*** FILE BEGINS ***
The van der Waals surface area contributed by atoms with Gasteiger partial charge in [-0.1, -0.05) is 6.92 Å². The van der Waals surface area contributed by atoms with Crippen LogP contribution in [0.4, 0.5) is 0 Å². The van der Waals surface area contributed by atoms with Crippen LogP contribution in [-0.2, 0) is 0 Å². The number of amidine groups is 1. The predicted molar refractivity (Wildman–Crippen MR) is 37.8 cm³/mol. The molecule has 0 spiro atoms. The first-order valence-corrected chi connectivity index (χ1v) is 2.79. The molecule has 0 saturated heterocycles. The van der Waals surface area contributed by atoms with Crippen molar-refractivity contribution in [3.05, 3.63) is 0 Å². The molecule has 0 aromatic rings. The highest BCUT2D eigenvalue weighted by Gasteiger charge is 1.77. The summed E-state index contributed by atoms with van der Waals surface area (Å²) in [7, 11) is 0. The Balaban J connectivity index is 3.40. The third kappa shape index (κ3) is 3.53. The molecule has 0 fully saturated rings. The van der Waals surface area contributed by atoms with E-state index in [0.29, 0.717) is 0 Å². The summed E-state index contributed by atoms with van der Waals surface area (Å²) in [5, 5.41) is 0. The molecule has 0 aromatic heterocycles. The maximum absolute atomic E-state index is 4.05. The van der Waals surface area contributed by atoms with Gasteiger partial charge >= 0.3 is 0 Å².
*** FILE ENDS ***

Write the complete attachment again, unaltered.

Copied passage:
The van der Waals surface area contributed by atoms with Gasteiger partial charge in [-0.1, -0.05) is 6.92 Å². The van der Waals surface area contributed by atoms with Crippen LogP contribution in [0.4, 0.5) is 0 Å². The van der Waals surface area contributed by atoms with Crippen LogP contribution in [-0.2, 0) is 0 Å². The number of amidine groups is 1. The predicted molar refractivity (Wildman–Crippen MR) is 37.8 cm³/mol. The molecule has 0 spiro atoms. The first-order valence-corrected chi connectivity index (χ1v) is 2.79. The molecule has 0 saturated heterocycles. The van der Waals surface area contributed by atoms with Crippen molar-refractivity contribution in [3.05, 3.63) is 0 Å². The molecule has 0 aromatic rings. The highest BCUT2D eigenvalue weighted by Gasteiger charge is 1.77. The summed E-state index contributed by atoms with van der Waals surface area (Å²) in [7, 11) is 0. The Balaban J connectivity index is 3.40. The third kappa shape index (κ3) is 3.53. The molecule has 0 fully saturated rings. The van der Waals surface area contributed by atoms with E-state index in [0.29, 0.717) is 0 Å². The summed E-state index contributed by atoms with van der Waals surface area (Å²) in [5, 5.41) is 0. The molecule has 0 aromatic heterocycles. The maximum absolute atomic E-state index is 4.05. The van der Waals surface area contributed by atoms with Gasteiger partial charge >= 0.3 is 0 Å².